Five Points, Vol. 10 No. 1&2Fall - Spring 2006
From Mary Lee Settle, “I demand irony from my reader. You know more than the people in the books know.”
Every one of Dudley Fenton’s six older brothers is married, and when Dudley is drunk, he can’t remember the names of their wives. On nights when Dudley is locked out of the house, his head buzzing, the harder he tries to remember, the more the names elude him. The only sure thing is that eventually he will remember them, and eventually, he’ll get back inside the house. As he circles from one door and window to the next, he knows he’s safe: Philip the cook will have left a pantry window cracked open for him. Yes, there is the window: he finds it in the moonlight. The window is high off the ground, off the brick patio at the back of the house, facing the Blue Ridge Mountains.
Dudley has to haul a stepladder from the tool shed, climb it, part the hollyhocks that grow so tall beneath that window, all stiff and dead with stalks so spiny they cut his hands, and jimmy the window up. The effort takes all his strength. While he pushes and pries, thoughts of his sisters-in-law run through his mind: the rich one, the shady one, the fussy one, the loud one, the prissy one, and the sweet one, who is his age and a new bride, and whom he loves.
Who locked him out? Why lock the doors of a house so far out in the country, you can’t even shout to your neighbors? His own mother did it. It’s her comment on his drinking. She waits until he goes outside to check on the dogs or to get a hidden bottle from his car or from the barn. Then she’ll lock the windows and the heavy doors, and he has tried them, every one. In the summertime or the fall, he’ll climb the ladder, or a tree limb, if necessary, to the second floor, to ease through a French door or an open window. In winter, if it weren’t for Philip and the pantry, he’d be out of luck.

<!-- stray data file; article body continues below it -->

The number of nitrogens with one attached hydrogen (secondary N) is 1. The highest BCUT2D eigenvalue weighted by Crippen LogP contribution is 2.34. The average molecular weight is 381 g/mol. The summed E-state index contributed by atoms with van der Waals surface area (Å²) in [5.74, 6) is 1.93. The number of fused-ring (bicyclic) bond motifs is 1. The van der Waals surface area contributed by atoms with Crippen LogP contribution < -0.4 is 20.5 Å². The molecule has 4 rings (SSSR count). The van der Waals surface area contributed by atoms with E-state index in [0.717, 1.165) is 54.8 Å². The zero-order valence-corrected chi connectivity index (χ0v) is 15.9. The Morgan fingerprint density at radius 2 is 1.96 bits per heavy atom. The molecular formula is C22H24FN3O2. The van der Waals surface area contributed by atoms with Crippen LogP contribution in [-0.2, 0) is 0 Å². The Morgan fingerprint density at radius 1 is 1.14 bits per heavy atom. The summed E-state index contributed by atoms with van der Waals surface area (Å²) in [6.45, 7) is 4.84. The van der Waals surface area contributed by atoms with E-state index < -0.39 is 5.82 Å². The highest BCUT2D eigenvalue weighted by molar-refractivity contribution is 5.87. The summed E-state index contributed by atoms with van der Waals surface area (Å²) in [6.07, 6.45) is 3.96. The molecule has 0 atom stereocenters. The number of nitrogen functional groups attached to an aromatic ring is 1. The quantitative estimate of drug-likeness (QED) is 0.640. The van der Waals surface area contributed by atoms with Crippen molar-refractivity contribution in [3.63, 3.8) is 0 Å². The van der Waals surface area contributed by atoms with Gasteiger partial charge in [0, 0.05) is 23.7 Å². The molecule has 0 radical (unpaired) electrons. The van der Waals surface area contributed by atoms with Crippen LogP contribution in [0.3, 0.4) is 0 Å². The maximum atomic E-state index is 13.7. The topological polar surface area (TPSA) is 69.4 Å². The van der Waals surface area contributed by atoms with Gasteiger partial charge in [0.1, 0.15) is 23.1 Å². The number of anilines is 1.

The cold’s a bear on his back, hanging onto him, blasting its breath down his neck.
When at last the window is up, he launches himself inside, crashing across the cabinet beneath the sill, a space cluttered with glassware and crockery and cake pans, his body unwieldy, knocking all those clattery breakables to the floor. Always he plans to thank Philip for leaving the window unlocked, but they have never spoken of this. Philip understands about Dudley’s loneliness and the drinking and probably, Dudley figures, even knows how Dudley feels about Patsy—there, her name comes to him even as he untangles his legs, bumping an iron skillet to the floor—Patsy, the sweet one. The visits to her husband’s family, Dudley can tell, are a trial to her. Constantly she twirls strands of her hair or bites her lips. She doesn’t have the competitive spirit of the other wives. Her husband Barrett, Dudley’s next-oldest brother, blurts out truths that embarrass her, revealing how she worries about thank-you notes, wondering if hers are all right. Barrett announces these things at the table, and Patsy flushes red. The other wives pick on her or ignore her, except for the shady one, who is sometimes her friend.